|Death looks so clean on Everest. |
(Phurban Sherpa/New York Times)
In a new study of psychotic episodes at extreme altitudes, researchers have determined that high-altitude psychosis is a stand-alone medical illness, rather than a condition stemming from acute altitude sickness as had been previously believed.Read the rest: "High-Altitude Psychosis Seen as Distinct from Altitude Sickness."
High-altitude psychosis is a fairly well-known illness and is frequently mentioned in mountain literature. For example, a mountaineer may suddenly think he is being chased, start talking nonsense or change his route without any real reason.
No, I am not saying people who climb Mount Everest are crazy. Absolutely not. But some people die there. There are famous ones, like George Leigh Mallory (1886–1924), whose body was found — and deliberately left after study — in 1999. (Some people cherish the thought that he and climbing partner Andrew Irvine might have been the first to summit Everest, but it is unlikely.)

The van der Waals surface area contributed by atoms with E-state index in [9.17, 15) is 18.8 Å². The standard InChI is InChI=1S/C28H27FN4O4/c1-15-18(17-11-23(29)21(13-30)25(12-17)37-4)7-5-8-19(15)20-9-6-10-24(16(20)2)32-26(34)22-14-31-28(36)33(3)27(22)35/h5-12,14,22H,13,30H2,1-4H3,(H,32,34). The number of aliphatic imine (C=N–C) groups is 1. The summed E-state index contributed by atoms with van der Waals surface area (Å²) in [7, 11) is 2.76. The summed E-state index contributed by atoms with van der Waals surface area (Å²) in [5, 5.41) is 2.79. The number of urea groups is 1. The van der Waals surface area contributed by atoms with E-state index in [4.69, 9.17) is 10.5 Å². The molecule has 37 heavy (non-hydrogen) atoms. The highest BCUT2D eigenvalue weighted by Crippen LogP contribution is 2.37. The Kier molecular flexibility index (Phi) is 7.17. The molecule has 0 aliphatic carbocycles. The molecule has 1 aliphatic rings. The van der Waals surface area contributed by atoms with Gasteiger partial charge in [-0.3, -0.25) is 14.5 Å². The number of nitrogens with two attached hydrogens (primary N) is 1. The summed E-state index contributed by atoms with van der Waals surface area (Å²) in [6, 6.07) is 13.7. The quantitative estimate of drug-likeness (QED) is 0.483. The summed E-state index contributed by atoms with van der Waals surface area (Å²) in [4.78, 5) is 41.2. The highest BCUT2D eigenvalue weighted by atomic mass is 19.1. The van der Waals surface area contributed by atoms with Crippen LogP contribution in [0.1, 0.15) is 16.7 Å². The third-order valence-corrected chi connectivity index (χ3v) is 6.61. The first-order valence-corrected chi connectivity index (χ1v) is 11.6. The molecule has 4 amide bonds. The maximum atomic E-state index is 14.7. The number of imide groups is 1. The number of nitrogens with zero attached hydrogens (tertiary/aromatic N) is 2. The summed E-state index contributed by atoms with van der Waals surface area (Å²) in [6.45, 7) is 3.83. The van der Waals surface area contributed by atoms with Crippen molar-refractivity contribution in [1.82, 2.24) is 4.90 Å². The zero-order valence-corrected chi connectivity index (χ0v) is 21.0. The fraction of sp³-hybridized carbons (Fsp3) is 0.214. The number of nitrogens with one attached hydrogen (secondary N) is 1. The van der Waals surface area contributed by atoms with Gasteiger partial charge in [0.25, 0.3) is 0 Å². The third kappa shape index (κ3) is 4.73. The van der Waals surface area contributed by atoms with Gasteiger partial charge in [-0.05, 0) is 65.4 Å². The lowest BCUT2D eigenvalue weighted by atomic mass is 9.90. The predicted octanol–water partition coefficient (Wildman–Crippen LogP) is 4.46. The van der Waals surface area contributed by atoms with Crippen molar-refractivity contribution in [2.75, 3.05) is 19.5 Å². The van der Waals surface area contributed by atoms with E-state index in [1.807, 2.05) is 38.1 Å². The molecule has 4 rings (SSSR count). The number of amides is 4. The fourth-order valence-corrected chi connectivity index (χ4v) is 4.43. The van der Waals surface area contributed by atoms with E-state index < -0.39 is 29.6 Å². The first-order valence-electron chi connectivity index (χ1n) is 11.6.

And there are others:
Nepal officials estimate that about 200 bodies remain scattered across Everest. A few are so familiar, so well preserved by the subfreezing temperatures, that they serve as macabre mileposts for the living, including one corpse commonly called Green Boots.Others are better-identified:
Not far from where they found Ghosh’s body that morning was another body that Dawa Finjhok Sherpa estimated had been there for five or six years. And somewhere nearby, they knew, was the body of a doctor from Alabama who had died a few days before. There was no plan to bring it down.Yes, leaving the body means there is more money in the estate for the heirs, right? Bringing a body off Everest is expensive!
But some Bengali families were willing to pay, for their own cultural reasons, which makes a fascinating New York Times Magazine story, "Deliverance from 27,000 Feet." Excellent, unflinching photography too.